Right before break, I spent some time giving my students some background knowledge on personal narratives to set them up for a project they’ll do in Spanish after Christmas. It’s Monday night and I’m on winter break, but I’ve been meaning to share with you what we did!
We started with exposure to personal narratives. I read multiple personal narratives through the course of a week and we discussed the important vocabulary we need to know to understand personal narratives. These words made it up on our word wall and include not only pictorial representation, but TPR hand motions, too!
Once students had the vocabulary and exposure to what a narrative is, we discussed key elements of a narrative — essentially, what makes a narrative a narrative?! To make things a little more interesting and aesthetically pleasing, I decided to run this activity using sketchnotes. Students told me what the elements of a narrative are, and I wrote them down and sketched a drawing to match our words.
From here, we engaged in an interactive writing kind of activity, which is called a Language Experience Approach (LEA) activity from the Biliteracy Unit Framework (BUF). In an LEA, you look at an experience that is shared by every child in the classroom so that you can write together about it. For this particular LEA, we wrote a personal narrative about our class field trip to the Morehead Planetarium (this worked as a great extension from our solar system and space flight unit we finished a couple weeks ago).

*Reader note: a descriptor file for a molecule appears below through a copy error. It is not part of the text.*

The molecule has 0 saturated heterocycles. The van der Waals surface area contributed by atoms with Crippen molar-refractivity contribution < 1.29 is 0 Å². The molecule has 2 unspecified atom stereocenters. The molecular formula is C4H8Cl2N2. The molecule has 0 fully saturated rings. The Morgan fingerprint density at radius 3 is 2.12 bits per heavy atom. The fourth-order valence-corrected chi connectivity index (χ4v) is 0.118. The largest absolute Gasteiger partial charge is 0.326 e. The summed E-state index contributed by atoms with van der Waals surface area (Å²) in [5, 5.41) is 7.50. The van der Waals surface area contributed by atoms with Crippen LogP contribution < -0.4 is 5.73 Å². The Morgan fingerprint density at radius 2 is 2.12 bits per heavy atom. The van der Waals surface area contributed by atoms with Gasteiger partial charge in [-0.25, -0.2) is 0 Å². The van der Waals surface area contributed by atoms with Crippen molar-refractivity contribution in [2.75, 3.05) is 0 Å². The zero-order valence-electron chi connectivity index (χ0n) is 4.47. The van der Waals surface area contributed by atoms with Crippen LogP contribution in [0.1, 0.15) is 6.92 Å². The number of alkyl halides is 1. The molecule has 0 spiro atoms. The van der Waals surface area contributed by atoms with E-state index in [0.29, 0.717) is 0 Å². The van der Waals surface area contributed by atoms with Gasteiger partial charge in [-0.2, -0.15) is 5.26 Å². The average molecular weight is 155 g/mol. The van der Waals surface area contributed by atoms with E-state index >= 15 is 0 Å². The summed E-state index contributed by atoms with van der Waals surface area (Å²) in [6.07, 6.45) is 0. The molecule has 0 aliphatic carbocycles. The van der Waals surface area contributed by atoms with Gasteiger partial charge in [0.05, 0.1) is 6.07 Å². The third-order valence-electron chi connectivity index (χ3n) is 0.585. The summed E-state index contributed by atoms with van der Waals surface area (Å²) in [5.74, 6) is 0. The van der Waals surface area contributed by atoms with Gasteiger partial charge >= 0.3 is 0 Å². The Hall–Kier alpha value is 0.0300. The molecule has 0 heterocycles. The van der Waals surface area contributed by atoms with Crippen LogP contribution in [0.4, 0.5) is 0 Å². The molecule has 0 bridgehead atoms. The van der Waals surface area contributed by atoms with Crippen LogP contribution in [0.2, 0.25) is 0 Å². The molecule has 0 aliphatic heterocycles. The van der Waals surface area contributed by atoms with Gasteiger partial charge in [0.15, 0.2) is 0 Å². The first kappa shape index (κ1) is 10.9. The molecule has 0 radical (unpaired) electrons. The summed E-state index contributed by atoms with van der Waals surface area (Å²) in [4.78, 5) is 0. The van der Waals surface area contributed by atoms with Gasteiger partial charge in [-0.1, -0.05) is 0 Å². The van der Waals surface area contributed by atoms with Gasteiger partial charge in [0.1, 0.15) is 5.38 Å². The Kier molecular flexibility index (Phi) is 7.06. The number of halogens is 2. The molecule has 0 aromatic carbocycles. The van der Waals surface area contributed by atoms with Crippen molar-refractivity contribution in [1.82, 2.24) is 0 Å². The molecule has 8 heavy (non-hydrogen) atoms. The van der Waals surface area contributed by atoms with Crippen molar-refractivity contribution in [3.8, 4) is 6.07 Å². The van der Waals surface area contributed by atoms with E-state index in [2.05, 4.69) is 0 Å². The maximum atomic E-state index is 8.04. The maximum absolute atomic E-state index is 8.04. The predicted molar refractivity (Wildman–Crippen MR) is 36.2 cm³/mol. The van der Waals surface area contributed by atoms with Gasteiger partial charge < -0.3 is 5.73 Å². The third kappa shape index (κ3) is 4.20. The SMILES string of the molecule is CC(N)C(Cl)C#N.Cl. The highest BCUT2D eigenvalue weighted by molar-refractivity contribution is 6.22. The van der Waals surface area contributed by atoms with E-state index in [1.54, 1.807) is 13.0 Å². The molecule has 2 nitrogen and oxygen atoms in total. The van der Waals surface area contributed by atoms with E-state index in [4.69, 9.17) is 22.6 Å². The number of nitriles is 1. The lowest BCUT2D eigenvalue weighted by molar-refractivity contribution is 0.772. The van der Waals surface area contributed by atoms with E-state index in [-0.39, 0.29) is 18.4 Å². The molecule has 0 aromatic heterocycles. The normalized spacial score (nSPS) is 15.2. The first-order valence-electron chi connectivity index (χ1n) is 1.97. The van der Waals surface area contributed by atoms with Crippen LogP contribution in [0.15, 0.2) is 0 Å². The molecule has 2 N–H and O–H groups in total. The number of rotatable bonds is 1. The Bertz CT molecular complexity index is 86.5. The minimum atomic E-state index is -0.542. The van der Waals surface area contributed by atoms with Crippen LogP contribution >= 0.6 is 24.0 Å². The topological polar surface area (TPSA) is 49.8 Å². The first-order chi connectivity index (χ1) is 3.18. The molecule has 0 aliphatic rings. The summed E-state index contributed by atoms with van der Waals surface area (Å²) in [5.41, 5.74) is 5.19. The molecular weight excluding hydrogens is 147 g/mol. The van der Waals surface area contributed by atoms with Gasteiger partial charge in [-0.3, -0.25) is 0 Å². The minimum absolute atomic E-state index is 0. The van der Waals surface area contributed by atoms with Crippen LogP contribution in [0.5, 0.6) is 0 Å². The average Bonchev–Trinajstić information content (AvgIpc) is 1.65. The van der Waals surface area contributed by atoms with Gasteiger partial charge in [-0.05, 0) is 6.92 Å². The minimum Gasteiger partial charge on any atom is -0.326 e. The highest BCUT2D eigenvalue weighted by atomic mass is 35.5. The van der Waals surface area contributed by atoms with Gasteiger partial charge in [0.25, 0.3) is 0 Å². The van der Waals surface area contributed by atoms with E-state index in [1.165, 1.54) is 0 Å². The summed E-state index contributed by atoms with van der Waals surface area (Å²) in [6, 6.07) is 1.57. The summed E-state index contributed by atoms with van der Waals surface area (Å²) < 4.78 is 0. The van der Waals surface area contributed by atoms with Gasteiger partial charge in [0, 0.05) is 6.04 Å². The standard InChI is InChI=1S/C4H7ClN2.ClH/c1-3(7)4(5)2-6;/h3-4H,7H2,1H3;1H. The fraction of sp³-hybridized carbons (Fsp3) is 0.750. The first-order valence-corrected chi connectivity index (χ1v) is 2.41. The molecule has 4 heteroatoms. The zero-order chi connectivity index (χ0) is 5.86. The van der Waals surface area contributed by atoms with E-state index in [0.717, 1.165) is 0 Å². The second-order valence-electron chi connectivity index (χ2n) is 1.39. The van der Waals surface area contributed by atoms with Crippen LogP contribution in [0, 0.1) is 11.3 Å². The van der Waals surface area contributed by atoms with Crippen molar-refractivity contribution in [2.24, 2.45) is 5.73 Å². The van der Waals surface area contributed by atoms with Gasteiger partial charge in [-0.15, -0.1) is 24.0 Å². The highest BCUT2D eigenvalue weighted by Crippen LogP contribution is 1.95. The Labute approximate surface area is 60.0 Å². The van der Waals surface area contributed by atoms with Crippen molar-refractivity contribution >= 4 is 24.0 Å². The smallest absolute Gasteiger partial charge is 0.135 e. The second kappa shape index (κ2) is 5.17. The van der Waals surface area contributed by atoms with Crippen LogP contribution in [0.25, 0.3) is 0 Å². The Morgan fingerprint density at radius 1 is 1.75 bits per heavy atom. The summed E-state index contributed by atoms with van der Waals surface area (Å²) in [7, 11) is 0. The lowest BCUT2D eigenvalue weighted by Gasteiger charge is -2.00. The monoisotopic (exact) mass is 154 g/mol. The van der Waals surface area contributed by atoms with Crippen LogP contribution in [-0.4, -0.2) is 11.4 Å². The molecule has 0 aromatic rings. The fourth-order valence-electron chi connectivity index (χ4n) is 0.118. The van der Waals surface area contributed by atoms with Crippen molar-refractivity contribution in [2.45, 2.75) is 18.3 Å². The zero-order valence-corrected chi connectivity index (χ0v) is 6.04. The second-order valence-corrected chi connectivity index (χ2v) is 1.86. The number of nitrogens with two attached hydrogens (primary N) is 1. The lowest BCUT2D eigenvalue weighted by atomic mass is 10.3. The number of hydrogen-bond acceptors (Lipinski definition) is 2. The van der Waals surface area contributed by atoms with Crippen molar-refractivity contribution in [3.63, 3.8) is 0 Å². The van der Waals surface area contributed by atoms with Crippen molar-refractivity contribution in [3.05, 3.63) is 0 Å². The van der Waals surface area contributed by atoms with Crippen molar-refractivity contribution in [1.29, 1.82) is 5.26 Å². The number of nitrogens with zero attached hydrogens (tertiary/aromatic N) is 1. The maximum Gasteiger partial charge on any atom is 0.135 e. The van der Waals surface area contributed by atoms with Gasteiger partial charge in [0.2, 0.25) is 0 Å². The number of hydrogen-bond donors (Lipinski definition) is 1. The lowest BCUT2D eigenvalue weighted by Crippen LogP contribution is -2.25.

The next day, we looked at our LEA again. This time, students had to work in pairs and revise our personal narrative by adding details to make the narrative stronger. I gave each partnership a copy of the story, and they worked together to add and subtract pieces to the writing. At the end of the class period, we shared our new narratives and discussed the importance of details!
Reasons why I would do a lesson similar to this again:
- Engagement: My kids really enjoyed working in partnerships to revise our class narrative. It was amazing to hear some of the details they remembered, and it also made for a great teaching point — when we add details, we make it so that the reader is on the story’s journey with us! I didn’t have to redirect one kid during their time working together on this activity, which is always a plus!
- Relevance: I’m really big on making learning relevant for my kids, and this narrative-writing experience really did just that. We looked at an experience that the kids had, one that they enjoyed, and we wrote about it. There were so many connections we were able to make in discussing narratives, too (like they can be real or imagined, and we see examples of narratives in fiction and nonfiction (biographies), which opens up a completely different door for student learning.
How do you build background for students when introducing a new topic? What successful activities have you tried this year that you’ll do again in the new year?